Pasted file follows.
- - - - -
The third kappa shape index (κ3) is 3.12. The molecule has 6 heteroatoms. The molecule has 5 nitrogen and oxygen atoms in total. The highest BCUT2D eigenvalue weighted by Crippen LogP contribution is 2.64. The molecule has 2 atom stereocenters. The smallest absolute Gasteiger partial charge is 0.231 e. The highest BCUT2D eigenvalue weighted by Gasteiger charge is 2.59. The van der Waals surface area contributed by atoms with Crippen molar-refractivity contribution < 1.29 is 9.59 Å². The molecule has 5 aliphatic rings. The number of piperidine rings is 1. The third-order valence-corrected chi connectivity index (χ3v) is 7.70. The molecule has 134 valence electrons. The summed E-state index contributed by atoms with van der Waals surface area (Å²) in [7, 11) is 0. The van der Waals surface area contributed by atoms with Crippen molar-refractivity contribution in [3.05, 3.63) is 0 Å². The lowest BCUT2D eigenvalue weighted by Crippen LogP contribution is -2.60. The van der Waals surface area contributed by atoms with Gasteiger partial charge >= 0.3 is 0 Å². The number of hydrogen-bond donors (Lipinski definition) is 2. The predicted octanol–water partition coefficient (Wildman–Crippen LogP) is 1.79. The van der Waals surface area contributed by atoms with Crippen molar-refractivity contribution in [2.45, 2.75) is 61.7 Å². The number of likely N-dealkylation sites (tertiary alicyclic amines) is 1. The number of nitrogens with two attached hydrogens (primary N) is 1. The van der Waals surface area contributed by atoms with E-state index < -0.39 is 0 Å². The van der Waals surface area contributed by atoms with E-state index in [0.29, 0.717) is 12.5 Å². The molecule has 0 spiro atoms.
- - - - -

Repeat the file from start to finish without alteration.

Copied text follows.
The third kappa shape index (κ3) is 3.12. The molecule has 6 heteroatoms. The molecule has 5 nitrogen and oxygen atoms in total. The highest BCUT2D eigenvalue weighted by Crippen LogP contribution is 2.64. The molecule has 2 atom stereocenters. The smallest absolute Gasteiger partial charge is 0.231 e. The highest BCUT2D eigenvalue weighted by Gasteiger charge is 2.59. The van der Waals surface area contributed by atoms with Crippen molar-refractivity contribution < 1.29 is 9.59 Å². The molecule has 5 aliphatic rings. The number of piperidine rings is 1. The third-order valence-corrected chi connectivity index (χ3v) is 7.70. The molecule has 134 valence electrons. The summed E-state index contributed by atoms with van der Waals surface area (Å²) in [7, 11) is 0. The van der Waals surface area contributed by atoms with Crippen molar-refractivity contribution in [3.05, 3.63) is 0 Å². The lowest BCUT2D eigenvalue weighted by Crippen LogP contribution is -2.60. The van der Waals surface area contributed by atoms with Gasteiger partial charge >= 0.3 is 0 Å². The number of hydrogen-bond donors (Lipinski definition) is 2. The predicted octanol–water partition coefficient (Wildman–Crippen LogP) is 1.79. The van der Waals surface area contributed by atoms with Crippen molar-refractivity contribution in [2.45, 2.75) is 61.7 Å². The number of likely N-dealkylation sites (tertiary alicyclic amines) is 1. The number of nitrogens with two attached hydrogens (primary N) is 1. The van der Waals surface area contributed by atoms with E-state index < -0.39 is 0 Å². The van der Waals surface area contributed by atoms with E-state index in [0.29, 0.717) is 12.5 Å². The molecule has 0 spiro atoms.